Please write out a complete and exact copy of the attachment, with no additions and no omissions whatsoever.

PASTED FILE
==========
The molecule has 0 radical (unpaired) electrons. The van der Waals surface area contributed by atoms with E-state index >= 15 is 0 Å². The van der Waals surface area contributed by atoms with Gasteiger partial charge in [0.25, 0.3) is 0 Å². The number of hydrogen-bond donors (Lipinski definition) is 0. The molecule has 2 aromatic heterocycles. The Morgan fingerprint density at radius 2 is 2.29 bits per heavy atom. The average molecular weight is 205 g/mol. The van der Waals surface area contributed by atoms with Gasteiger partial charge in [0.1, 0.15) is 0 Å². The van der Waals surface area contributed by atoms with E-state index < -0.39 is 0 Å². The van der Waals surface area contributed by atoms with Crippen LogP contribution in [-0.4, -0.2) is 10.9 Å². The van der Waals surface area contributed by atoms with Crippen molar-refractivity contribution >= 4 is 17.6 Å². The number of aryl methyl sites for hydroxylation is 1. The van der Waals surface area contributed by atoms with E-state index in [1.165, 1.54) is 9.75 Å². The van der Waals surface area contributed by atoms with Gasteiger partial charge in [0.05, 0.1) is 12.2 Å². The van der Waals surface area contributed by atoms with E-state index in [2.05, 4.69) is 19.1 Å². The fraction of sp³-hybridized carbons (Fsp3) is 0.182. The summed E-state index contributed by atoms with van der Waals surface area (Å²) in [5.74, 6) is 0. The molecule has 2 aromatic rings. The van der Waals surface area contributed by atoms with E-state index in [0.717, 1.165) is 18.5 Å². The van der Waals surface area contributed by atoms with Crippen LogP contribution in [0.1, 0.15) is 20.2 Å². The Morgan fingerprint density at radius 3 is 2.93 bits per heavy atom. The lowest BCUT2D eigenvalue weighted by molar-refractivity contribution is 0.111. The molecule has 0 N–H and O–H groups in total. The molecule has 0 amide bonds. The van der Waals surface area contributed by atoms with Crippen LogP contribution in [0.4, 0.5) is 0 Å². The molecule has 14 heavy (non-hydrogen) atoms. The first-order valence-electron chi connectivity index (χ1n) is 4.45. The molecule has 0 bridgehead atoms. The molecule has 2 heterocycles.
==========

The molecule has 0 radical (unpaired) electrons. The van der Waals surface area contributed by atoms with E-state index >= 15 is 0 Å². The van der Waals surface area contributed by atoms with Gasteiger partial charge in [0.25, 0.3) is 0 Å². The number of hydrogen-bond donors (Lipinski definition) is 0. The molecule has 2 aromatic heterocycles. The Morgan fingerprint density at radius 2 is 2.29 bits per heavy atom. The average molecular weight is 205 g/mol. The van der Waals surface area contributed by atoms with Gasteiger partial charge in [0.1, 0.15) is 0 Å². The van der Waals surface area contributed by atoms with E-state index < -0.39 is 0 Å². The van der Waals surface area contributed by atoms with Crippen LogP contribution in [-0.4, -0.2) is 10.9 Å². The van der Waals surface area contributed by atoms with Crippen molar-refractivity contribution >= 4 is 17.6 Å². The number of aryl methyl sites for hydroxylation is 1. The van der Waals surface area contributed by atoms with E-state index in [1.165, 1.54) is 9.75 Å². The van der Waals surface area contributed by atoms with Gasteiger partial charge in [0.05, 0.1) is 12.2 Å². The van der Waals surface area contributed by atoms with E-state index in [2.05, 4.69) is 19.1 Å². The fraction of sp³-hybridized carbons (Fsp3) is 0.182. The summed E-state index contributed by atoms with van der Waals surface area (Å²) in [5.74, 6) is 0. The molecule has 2 aromatic rings. The van der Waals surface area contributed by atoms with E-state index in [0.717, 1.165) is 18.5 Å². The van der Waals surface area contributed by atoms with Crippen LogP contribution in [0.1, 0.15) is 20.2 Å². The Morgan fingerprint density at radius 3 is 2.93 bits per heavy atom. The lowest BCUT2D eigenvalue weighted by molar-refractivity contribution is 0.111. The molecule has 0 N–H and O–H groups in total. The molecule has 0 amide bonds. The van der Waals surface area contributed by atoms with Crippen LogP contribution in [0.4, 0.5) is 0 Å². The molecule has 14 heavy (non-hydrogen) atoms. The first-order valence-electron chi connectivity index (χ1n) is 4.45. The molecule has 0 bridgehead atoms. The molecule has 2 heterocycles.